The Crossroads Between Criminal and Civil Law

Most of us, even lawyers and judges, worry from time to time about getting pulled over for suspicion of driving while intoxicated, commonly known as a DWI.  By now, thanks to the advertising and public service announcements, we know the costs associated with the criminal charges can be very high; however, if you are actually intoxicated while driving and injure someone there can be much more than just the criminal issues that result from your behavior.

A person charged with DWI will face potential jail time, fines, surcharges, attorney’s fees for your criminal defense attorney, potential loss of your driver’s license, and potential job loss. The Defendant will also find himself having to take time off for hearings and meetings with his attorney.  That can be just the start; if the Defendant hurts someone he is likely to face a civil lawsuit as well for the victim’s personal injuries, which will require attention as well.

A personal injury lawsuit may result even if you are not convicted of the DWI. In the personal injury suit the burden of proof is much lower than that required in a criminal case. Many are familiar with the OJ Simpson case. He faced similar issues—he was able to win the criminal case because the State of California could not prove him guilty beyond a reasonable doubt, but he lost the civil case brought by the families of Nicole Brown Simpson and Ronald Goldman.  The jury ordered him to pay $33.5 million in damages. The primary reason he could win one and lose the other is that in the civil case the burden of proof, called the “preponderance of the evidence,” requires that the evidence prove the matter is more likely true than not true.

A civil lawsuit involving a DWI commonly results in a large verdict in favor of the plaintiff. While typically thought of as conservative, juries frequently punish people who engaged in reckless conduct such as driving while intoxicated, particularly when that conduct results of the injury of another.  A person facing a DWI charge faces the very real danger of a serious criminal punishment and a serious civil judgment.

In addition to the typical damage available in a personal injury lawsuit, when the defendant was intoxicated at the time of the crash the jury is likely to find the defendant “grossly negligent” an award punitive damages for the reckless conduct.  The punitive damages are intended to punish the defendant driver and are above and beyond any criminal fines assess. They go to pay a debt owed to the actual victim as opposed to the state and are intended to deter the conduct.

Another thing to be aware of is that many insurance companies are taking the position that their policy does not cover punitive damages. That means that if the jury awards punitive damages, although the Defendant has been paying for car insurance to cover damages awarded against him in a car crash, the insurance company will not pay the punitive damages portion of the verdict. The driver would be responsible for the payment of those damages out of pocket and his insurance company would not cover them.

The practical implications of this coverage issue is that many victims of DWI never recover for the punitive damages portion because many people do not have enough money to pay. Texas could require insurance companies to cover those damages and then simply raise the rates, as they have done for decades, allowing a recovery for the victim and a punishment in terms of higher insurance rates for the drunk driver, but so far has chosen not to take that action.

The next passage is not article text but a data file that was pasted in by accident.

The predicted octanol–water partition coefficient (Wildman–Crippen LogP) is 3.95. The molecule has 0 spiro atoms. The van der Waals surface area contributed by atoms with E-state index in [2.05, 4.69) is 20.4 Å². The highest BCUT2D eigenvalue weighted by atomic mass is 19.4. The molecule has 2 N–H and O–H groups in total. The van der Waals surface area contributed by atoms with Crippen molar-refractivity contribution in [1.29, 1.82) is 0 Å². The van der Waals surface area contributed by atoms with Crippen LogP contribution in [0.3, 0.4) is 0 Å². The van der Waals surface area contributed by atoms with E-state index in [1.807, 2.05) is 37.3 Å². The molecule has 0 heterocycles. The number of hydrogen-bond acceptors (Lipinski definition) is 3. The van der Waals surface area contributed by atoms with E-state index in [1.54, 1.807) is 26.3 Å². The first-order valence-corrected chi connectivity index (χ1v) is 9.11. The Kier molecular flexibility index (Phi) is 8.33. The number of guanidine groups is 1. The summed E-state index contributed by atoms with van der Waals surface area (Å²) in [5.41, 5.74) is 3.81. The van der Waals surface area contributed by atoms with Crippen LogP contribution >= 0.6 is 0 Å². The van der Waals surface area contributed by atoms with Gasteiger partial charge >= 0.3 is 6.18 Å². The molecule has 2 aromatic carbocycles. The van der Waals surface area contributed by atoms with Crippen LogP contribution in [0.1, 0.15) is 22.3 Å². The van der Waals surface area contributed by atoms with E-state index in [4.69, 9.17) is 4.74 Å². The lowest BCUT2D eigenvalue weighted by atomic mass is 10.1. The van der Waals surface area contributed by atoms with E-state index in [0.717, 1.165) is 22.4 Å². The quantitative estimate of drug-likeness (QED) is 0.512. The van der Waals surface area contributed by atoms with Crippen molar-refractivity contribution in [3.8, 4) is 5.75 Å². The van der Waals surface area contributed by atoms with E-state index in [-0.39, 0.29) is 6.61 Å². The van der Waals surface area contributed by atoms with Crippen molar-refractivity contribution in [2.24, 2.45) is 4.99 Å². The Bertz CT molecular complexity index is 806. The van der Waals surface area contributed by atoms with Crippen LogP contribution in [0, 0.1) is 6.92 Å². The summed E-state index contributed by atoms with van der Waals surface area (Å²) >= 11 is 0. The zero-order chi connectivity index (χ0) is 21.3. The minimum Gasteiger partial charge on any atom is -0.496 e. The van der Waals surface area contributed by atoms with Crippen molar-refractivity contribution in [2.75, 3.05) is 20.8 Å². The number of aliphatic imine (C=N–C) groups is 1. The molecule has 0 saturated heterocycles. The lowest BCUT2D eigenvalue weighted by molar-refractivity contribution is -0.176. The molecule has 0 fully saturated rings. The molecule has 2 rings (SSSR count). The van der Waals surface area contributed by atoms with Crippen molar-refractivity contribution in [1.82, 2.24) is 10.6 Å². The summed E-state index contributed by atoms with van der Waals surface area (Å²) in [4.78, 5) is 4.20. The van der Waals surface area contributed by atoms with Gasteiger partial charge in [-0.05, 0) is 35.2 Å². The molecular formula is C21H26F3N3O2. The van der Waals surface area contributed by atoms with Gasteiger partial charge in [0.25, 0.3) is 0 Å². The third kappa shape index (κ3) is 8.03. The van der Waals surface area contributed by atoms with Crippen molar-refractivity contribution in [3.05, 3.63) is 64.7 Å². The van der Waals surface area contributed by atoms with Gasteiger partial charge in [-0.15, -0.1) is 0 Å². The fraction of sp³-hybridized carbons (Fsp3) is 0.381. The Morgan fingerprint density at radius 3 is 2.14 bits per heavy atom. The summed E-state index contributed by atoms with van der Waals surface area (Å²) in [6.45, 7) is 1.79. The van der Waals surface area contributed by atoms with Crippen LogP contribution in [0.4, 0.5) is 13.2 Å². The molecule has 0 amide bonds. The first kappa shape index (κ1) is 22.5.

There could also be another civil case involving the liquor store or bar that over-served the driver. This is referred to as a “Dramshop case.” The Dramshop Act encompasses a group of laws that were created to regulate the sale of alcohol. They determine what a provider of alcohol (bar, restraint, store, etc.) can and cannot do when it comes to selling alcohol.  The laws were passed with the intention to protect the public with the understanding that alcohol impairs decision making. The State of Texas set these responsibilities and obligations as a prerequisite to the privilege of obtaining a license to sell alcohol in this state. Under those laws, bars have an obligation not to over serve somebody who is obviously intoxicated. The bar is supposed to train their employees to identify someone who is intoxicated. This is part of what is commonly referred to as TABC certification.

When the alcohol-selling establishment fails to follow obligations under the Dramshop laws they may be sued for endangering the public, which may include the intoxicated person. Typically the violations that allow a civil lawsuit, may also result in consequences to the establishment’s TABC license.  The bar has a an obligation, one that it agreed to accept when it applied for and received a license from the Texas Alcoholic and Beverage Commission, to comply with the regulations set forth by TABC. Some of the regulations concern things like the prohibition on sale of alcohol to minors and the over serving of obviously intoxicated individuals.  If a violation results in injury to the drunk or to someone else the bar may be liable in a civil suit for personal injury. However, even in a case to determine whether the bar violated its duties, the law of Texas typically allow the jury to award fault to the drunk driver as well. This makes case brought by the drunk driver particularly difficult, as a finding of more than 50% of fault on the driver will result in zero recovery for the driver.

If you have questions about these matters or need assistance with a related legal matter, please contact an experienced attorney to assist you. If you or a loved one have been the victim of a drunk driver or a TABC-violating establishment, contact us today for a free consultation. 866-492-2509.